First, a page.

Thanks for sticking with us! This post is going to be all about the debt we accrued by the time we graduated from our healthcare programs. First though, let’s recap what we’ve talked about in the first two posts (which you can find here and here):

  • We (my wife and I) hate debt, which is inconvenient because we’re in a ton of it.
  • We are both healthcare professionals.
  • Getting rid of the debt ASAP is our #1 financial goal.
  • There’s a ton of absolutely phenomenal personal finance blogs out there, none of which this one is meant to replace.  Rather, this site should be a supplement to the awesome financial blogs you already follow.
  • This blog is a support system of sorts, meant to encourage others by putting our own financial struggles and successes as high-debt doctors on display for all to see.

When it comes to personal finance knowledge, we are self-educated to the point of probably knowing quite a bit more than your average doctor about the subject.  As you’ll see us mention again and again, that doesn’t make us experts.  If anything, it probably means we know just enough to be dangerous.

Rather than dive into the technicalities, what we’re really going to be focusing on is the psychology of debt repayment, with a hope to inspire and entertain along the way.  We’ll crunch the numbers here and there (the next several posts are going to be full of them) but it will all come back to the big question we asked in our first post:  How will getting rid of our student loans impact our lives? 

We want to find those answers out for ourselves in our own lives sooner than later, and that’s what this is all about!

Tracking Down Our Debt

So where does our family stand financially?  One thing that we’ll focus on here is that we are still in the debt repayment stage of our lives.  We aren’t financially independent or in any position to retire early, at least not right now.  We are trying to do our best to get to those places, but it’s a long haul, and it can be a pretty lonely road, too!  

Sometimes it sucks to think about how far we have left, but you can’t see where you’re going if you don’t look forward.

Likewise, you don’t know how far you’ve actually come if you don’t know where you started.  With that, let’s look back.

My wife and I graduated from our respective healthcare programs in 2011.  I mentioned in the first post that we had about $450,000 of combined student loans. It’s actually worse than that, so let’s look a little deeper.

It’s been 6 years since we graduated, and a decade since we took our first loans out in 2007.  So, because it’s been so long and we weren’t the best at keeping track of our financials early on, I’ve had to work backwards a bit to put together the puzzle and figure out exactly how much we took out.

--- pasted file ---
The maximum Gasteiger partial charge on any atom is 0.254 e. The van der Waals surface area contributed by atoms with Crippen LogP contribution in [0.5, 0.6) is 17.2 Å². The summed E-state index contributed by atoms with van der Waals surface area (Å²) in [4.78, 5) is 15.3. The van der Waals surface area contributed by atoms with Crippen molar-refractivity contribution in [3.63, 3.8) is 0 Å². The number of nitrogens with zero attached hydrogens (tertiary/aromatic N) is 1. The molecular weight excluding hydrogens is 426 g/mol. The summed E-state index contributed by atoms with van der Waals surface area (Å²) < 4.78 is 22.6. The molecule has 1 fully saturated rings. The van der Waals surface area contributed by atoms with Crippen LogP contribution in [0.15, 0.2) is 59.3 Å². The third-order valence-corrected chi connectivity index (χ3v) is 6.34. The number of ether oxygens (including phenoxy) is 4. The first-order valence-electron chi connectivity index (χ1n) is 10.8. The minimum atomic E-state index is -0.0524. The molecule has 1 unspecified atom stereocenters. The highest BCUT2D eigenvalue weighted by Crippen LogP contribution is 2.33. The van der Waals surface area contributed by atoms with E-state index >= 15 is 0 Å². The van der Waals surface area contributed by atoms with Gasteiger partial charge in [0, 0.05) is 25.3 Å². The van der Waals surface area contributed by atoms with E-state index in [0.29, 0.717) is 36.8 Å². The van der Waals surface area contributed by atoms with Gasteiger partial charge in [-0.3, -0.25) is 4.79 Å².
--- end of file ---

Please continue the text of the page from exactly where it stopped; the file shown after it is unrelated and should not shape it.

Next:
To do that, I used some old paperwork I had kept from my professional school exit interview, but mainly went through the National Student Loan Data System, which turned out to be a convenient way to find the numbers.  I still had to do some sifting after that to figure interest accrued, but I think I’ve got the numbers as accurate as I can get them at this point, so let’s dive in.

We took out the usual combo of Stafford Subsidized and Unsubsidized loans, GRAD Plus loans, and some private loans.  We were bounced around servicers over the years, but we’ve been with Nelnet for the last several.  My wife had a couple of private loans with ACS that we’ve paid off, so now Nelnet is our exclusive servicer.  That’s a pretty irrelevant fact except that it makes things more convenient when making payments.

Interest rates during our time in professional school were fixed at 6.8% for our Stafford loans, and got as high as 8.6% on some of our private loans.  Due to some interest rate reductions for signing up for auto bill-pay and because I was able to use the Obama special student loan consolidation, we were able to get some of our loans down to 6.3%.  All told, our interest rates at graduation were anywhere from 6.3-8.6%.  

It’s crazy to think that people were (and in some cases still are) buying houses with rates half (or more!) of what our government guaranteed education loans were, but that’s the ugly truth.  Collateral makes a difference.

Just Numbers On Paper

So, with all of that out of the way, let’s look at the numbers. After our research, this is where we stood:

  • Combined amount of Student Loans originally disbursed to us (2007-2011):
    • $417,727  (Ugh.)
  • Interest capitalized while we were still in school:
    • $48,844  (Yuck!)
  • Total amount we owed upon graduation:
    • $466,571  (Just threw up in my mouth a little bit.)

Well that’s it right there.  By the time we graduated professional school, our combined student loan liability was $466,571, with interest rates between 6.3-8.6%.  No wonder we accrued almost $50k of interest while we were still in school!

$466,571.  It’s almost surreal to look at the number on the screen.  It’s weird to think about because when it all boils down to it,  all our debts really are are a bunch of numbers on paper, but they affect our lives in such a profound way.  It could drive you crazy looking at that amount of money and thinking of what an awesome house it would buy, or how many around the world vacations you could take, or what charities you could help and impact with it. Just more reasons to get rid of it as fast as we can!

Welp, now you know where we stood on the loans when we graduated.  Big number, right?  No worries, though, because we were doctors, and we were about to cash some big checks once we graduated and found jobs.  That student loan debt would be gone in no time… or so we thought.

Next time we’ll dive into the harsh realities of getting into the working world, and see just how big of a dent we were able to put into those student loans in the months after graduation.

What do you think? How did your loan situation compare to ours at graduation? Let us know in the comments!